Could this be Whitesnake's "Stairway to Heaven," with its meld of unique styles into an epic songwriting structure? Perhaps. This much is certain, though: Like a class act, Whitesnake leave you wanting more with "Sailing Ships."

Tuesday, March 30, 2010

Steelhouse Lane, Slaves of the New World CD review

Here are just a few highlights from this stellar disc:

"Give It All Me"
A heavy blues-rock opener that's fairly predictable until the 2:30 minute mark. That's when you get a little taste of the band's unconventional flare for the dramatic with singer Keith Slack's wordless syllables echoing while guitarist Mike Slamer coaxes interesting tones out of his axe. It's just for a moment, but it's a preview of more of the band's experimental side to come later on this record.

"Find What We're Lookin' For"
Instantly the most catchy track on the entire album. The combo of Slack's voice and Slamer's fretwork call to mind Don Dokken and George Lynch, with the song sounding at moments like Dokken's "Burning Like a Flame."

A dramatic pre-chorus about a soul-searcher sung over piercing razor-sharp arpeggios and some cool keyboards resolves with a feel-good refrain with choir-like layered vocals.

When Slack pleads "We've come too far / We ride too long / One love, one heart / Deep inside / we'll find what we've been / looking for," well, Steelhouse Lane will make you a believer. This is music that will make you hopeful again.

Simply put, a masterpiece.

"Son of a Loaded Gun"
A bit too imitative of the "Wanted Dead or Alive"/Blaze of Glory vibe and about a decade too late at that. But this does help fulfill the minimum requirement that every good AOR album have at least one acoustic-based track.

"Turn Around"
Opens with unique echo-laden guitar work that has a mysterious air to it. Later, Slamer's singular fretwork has flashes of inspiration that meld the finger tapping and harmonics of Eddie Van Halen with the fusion sensibility of Allan Holdsworth. Best of all, it all gives way to a radio-friendly hook that perfectly showcases the band's knack for combining woodshed musicianship
with commercial instincts.

"Slaves of the New World"
Heavily percussive guitar percolations ushers in a wild romp à la the abandon of Van Halen's "Tora Tora." Definitely the most unique on the album and a cool focal point as the disc's title track. We also get a hint of social consciousness with lyrics that survey the last several hundred years of history. Slack begins by decrying the loss of the plight of native American Indians and then likens their enslavement to that of the modern person at the hands of technology...unless I'm reading too deeply into this song!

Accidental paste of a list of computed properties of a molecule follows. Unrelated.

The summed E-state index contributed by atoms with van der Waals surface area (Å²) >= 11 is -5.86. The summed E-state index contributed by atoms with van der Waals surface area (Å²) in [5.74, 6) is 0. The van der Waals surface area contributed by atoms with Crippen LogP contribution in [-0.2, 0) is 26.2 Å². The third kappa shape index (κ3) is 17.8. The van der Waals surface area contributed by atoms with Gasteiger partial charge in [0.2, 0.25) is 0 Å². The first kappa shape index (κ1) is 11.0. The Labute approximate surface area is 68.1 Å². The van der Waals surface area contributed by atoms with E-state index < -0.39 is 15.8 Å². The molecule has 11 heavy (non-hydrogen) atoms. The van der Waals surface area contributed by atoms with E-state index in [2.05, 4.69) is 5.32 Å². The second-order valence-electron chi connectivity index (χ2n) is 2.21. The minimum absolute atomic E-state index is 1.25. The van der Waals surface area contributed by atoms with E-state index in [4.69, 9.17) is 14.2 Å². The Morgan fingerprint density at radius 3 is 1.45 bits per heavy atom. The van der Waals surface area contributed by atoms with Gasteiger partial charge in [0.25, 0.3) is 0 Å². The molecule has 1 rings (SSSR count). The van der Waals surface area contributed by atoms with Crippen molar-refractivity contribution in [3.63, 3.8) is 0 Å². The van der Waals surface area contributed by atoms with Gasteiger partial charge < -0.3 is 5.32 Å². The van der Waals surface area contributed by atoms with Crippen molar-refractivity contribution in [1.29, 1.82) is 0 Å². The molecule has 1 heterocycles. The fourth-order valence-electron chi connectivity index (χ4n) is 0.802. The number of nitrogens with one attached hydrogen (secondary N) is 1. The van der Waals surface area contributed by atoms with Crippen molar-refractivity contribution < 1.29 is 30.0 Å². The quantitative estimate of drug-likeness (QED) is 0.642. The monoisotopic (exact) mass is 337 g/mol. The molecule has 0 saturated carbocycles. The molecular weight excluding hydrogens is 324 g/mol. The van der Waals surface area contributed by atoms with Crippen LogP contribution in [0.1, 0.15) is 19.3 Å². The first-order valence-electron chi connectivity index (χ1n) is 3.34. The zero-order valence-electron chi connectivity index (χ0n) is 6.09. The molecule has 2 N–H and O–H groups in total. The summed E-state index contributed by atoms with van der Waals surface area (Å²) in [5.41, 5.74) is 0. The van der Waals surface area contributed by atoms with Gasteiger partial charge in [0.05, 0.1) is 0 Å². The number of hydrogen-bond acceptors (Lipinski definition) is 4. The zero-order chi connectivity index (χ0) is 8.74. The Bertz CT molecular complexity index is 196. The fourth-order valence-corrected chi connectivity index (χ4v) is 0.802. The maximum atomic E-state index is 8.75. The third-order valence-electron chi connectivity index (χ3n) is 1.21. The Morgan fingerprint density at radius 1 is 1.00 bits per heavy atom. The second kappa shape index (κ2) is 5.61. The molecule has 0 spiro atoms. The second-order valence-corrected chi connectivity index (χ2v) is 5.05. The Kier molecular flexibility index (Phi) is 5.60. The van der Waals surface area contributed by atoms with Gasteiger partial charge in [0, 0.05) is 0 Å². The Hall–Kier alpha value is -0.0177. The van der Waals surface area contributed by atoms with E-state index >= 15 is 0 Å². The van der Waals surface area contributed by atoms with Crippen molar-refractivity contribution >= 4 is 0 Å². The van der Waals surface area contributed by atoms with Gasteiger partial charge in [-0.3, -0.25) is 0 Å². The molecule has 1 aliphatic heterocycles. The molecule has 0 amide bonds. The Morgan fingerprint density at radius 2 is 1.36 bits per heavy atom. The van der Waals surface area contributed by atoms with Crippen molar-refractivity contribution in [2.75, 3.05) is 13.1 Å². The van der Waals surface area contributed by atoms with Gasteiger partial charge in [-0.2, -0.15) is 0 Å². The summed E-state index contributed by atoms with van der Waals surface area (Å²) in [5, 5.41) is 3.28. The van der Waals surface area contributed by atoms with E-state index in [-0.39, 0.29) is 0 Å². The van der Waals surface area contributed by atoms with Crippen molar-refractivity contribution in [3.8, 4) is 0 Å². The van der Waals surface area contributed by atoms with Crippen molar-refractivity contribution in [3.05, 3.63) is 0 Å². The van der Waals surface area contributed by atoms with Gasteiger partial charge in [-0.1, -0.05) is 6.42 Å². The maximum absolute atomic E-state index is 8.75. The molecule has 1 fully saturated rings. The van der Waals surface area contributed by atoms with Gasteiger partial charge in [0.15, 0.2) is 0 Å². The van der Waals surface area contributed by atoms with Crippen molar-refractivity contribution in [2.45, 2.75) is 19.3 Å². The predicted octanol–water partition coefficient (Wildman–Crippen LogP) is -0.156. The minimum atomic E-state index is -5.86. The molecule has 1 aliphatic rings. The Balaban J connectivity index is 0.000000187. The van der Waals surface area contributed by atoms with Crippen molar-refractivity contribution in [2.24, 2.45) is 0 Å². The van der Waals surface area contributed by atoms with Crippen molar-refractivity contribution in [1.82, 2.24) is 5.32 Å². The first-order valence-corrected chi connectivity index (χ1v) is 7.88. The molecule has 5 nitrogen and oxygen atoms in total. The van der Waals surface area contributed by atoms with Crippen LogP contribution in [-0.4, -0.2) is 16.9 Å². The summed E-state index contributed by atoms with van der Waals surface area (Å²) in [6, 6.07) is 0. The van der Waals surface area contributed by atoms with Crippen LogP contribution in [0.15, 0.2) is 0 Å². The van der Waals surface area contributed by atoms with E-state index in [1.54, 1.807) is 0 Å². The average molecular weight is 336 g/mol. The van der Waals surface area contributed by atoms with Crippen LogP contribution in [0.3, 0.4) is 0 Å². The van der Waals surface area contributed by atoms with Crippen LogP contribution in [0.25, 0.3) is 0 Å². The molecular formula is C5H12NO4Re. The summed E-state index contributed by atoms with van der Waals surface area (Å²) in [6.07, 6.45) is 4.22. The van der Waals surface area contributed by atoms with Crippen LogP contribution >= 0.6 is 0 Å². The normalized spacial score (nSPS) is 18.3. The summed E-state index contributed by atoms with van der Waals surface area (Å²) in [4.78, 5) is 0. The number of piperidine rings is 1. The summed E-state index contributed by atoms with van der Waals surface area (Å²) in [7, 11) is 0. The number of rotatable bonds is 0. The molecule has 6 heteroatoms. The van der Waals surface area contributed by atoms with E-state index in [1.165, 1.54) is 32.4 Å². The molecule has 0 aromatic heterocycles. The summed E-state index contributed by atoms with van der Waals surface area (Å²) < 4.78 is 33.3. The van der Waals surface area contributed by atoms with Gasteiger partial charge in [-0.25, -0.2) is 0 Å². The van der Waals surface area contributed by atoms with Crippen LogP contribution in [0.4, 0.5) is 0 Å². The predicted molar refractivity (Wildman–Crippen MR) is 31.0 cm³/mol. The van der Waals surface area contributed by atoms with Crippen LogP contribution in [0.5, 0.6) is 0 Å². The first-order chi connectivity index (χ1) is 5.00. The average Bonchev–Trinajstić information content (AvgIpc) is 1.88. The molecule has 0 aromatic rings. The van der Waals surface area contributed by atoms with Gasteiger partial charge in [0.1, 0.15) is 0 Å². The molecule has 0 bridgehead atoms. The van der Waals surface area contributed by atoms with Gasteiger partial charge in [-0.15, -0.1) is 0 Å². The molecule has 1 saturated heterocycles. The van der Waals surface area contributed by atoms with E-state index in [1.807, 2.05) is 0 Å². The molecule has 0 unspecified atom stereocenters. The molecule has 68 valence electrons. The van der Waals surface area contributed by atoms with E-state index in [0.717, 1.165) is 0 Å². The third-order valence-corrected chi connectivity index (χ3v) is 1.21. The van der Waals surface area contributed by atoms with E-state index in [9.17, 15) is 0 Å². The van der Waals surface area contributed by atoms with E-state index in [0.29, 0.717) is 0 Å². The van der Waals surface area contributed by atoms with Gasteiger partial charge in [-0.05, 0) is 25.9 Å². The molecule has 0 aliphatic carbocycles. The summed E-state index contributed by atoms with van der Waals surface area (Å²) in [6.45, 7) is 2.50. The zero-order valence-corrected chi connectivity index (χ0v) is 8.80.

And who's that making a cameo at the 3:00 minute mark? Why, it's that familiar opening voice from the Scorpions' Humanity Hour 1!

"All I Believe In"
This is Slamer's moment to shine, with an extended solo intro against a lush backdrop of heaven-drenched keyboards that lasts for more than a minute. His playing his a beautiful yet mournful tone that I can only liken to "Rain" -- Jason Becker's amazing solo guitar piece.

What follows after the intro is a true ballad for the romantics among you with a strong sense of melody and an even stronger vocal presence.

"In Too Deep"
A fun rocker with a chunky mid-tempo riff that recalls Loudness' "Let It Go." A nice companion piece to the go-for-the-throat melodic energy of "Find What We're Lookin' For," albeit a little more sedate than that gem.

Monday, March 08, 2010

Spiders & Snakes' Arachnomania CD review

This 1991 dark glam release from the Los Angeles-based Spiders & Snakes was perhaps a day late and a dollar short for its time, but it's still a fun listen regardless. Below is a track-by-track review of this five-song disc.

"California Slide"

Starts out with a strong opening riff that has hints of Ratt's "You're In Love" with several whammy bar workouts in under a minute. The hook, however, is extremely obnoxious with singer-guitarist Lizzie Grey's incessant shrieking -- Ya sliddddeee...sliddddeee! Strong musicianship, but the vocals are a definite acquired taste. Fortunately, Grey's vocals are never quite this annoying again on Arachnomania.